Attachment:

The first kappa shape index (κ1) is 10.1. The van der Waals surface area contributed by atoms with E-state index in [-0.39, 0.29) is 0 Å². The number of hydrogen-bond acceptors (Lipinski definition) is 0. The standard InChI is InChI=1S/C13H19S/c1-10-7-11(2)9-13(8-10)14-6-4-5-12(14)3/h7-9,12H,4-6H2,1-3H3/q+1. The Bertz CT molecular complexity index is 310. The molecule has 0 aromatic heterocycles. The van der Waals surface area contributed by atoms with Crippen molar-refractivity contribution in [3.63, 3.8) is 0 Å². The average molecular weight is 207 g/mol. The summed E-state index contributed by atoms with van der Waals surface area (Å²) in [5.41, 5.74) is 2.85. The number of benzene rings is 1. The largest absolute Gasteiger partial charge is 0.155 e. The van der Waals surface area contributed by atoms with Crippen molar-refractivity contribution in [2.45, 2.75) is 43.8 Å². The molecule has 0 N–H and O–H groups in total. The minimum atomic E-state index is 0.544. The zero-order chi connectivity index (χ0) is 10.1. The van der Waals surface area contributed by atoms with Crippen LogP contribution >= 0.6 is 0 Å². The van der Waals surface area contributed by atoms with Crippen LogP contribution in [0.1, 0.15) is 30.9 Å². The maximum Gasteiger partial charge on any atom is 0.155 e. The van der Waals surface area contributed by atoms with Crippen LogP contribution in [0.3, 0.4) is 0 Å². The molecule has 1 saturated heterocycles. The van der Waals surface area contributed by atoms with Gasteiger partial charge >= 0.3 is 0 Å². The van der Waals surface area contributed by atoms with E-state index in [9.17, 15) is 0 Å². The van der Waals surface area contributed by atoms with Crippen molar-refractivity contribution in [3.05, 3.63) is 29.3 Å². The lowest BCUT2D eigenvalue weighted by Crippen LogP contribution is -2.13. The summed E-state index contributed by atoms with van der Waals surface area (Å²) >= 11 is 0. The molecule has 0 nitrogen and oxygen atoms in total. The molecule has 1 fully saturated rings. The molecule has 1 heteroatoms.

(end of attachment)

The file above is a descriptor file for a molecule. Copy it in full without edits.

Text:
The first kappa shape index (κ1) is 10.1. The van der Waals surface area contributed by atoms with E-state index in [-0.39, 0.29) is 0 Å². The number of hydrogen-bond acceptors (Lipinski definition) is 0. The standard InChI is InChI=1S/C13H19S/c1-10-7-11(2)9-13(8-10)14-6-4-5-12(14)3/h7-9,12H,4-6H2,1-3H3/q+1. The Bertz CT molecular complexity index is 310. The molecule has 0 aromatic heterocycles. The van der Waals surface area contributed by atoms with Crippen molar-refractivity contribution in [3.63, 3.8) is 0 Å². The average molecular weight is 207 g/mol. The summed E-state index contributed by atoms with van der Waals surface area (Å²) in [5.41, 5.74) is 2.85. The number of benzene rings is 1. The largest absolute Gasteiger partial charge is 0.155 e. The van der Waals surface area contributed by atoms with Crippen molar-refractivity contribution in [2.45, 2.75) is 43.8 Å². The molecule has 0 N–H and O–H groups in total. The minimum atomic E-state index is 0.544. The zero-order chi connectivity index (χ0) is 10.1. The van der Waals surface area contributed by atoms with Crippen LogP contribution >= 0.6 is 0 Å². The van der Waals surface area contributed by atoms with Crippen LogP contribution in [0.1, 0.15) is 30.9 Å². The maximum Gasteiger partial charge on any atom is 0.155 e. The van der Waals surface area contributed by atoms with Crippen LogP contribution in [0.3, 0.4) is 0 Å². The molecule has 1 saturated heterocycles. The van der Waals surface area contributed by atoms with Gasteiger partial charge >= 0.3 is 0 Å². The van der Waals surface area contributed by atoms with E-state index in [9.17, 15) is 0 Å². The van der Waals surface area contributed by atoms with Crippen molar-refractivity contribution in [3.05, 3.63) is 29.3 Å². The lowest BCUT2D eigenvalue weighted by Crippen LogP contribution is -2.13. The summed E-state index contributed by atoms with van der Waals surface area (Å²) >= 11 is 0. The molecule has 0 nitrogen and oxygen atoms in total. The molecule has 1 fully saturated rings. The molecule has 1 heteroatoms.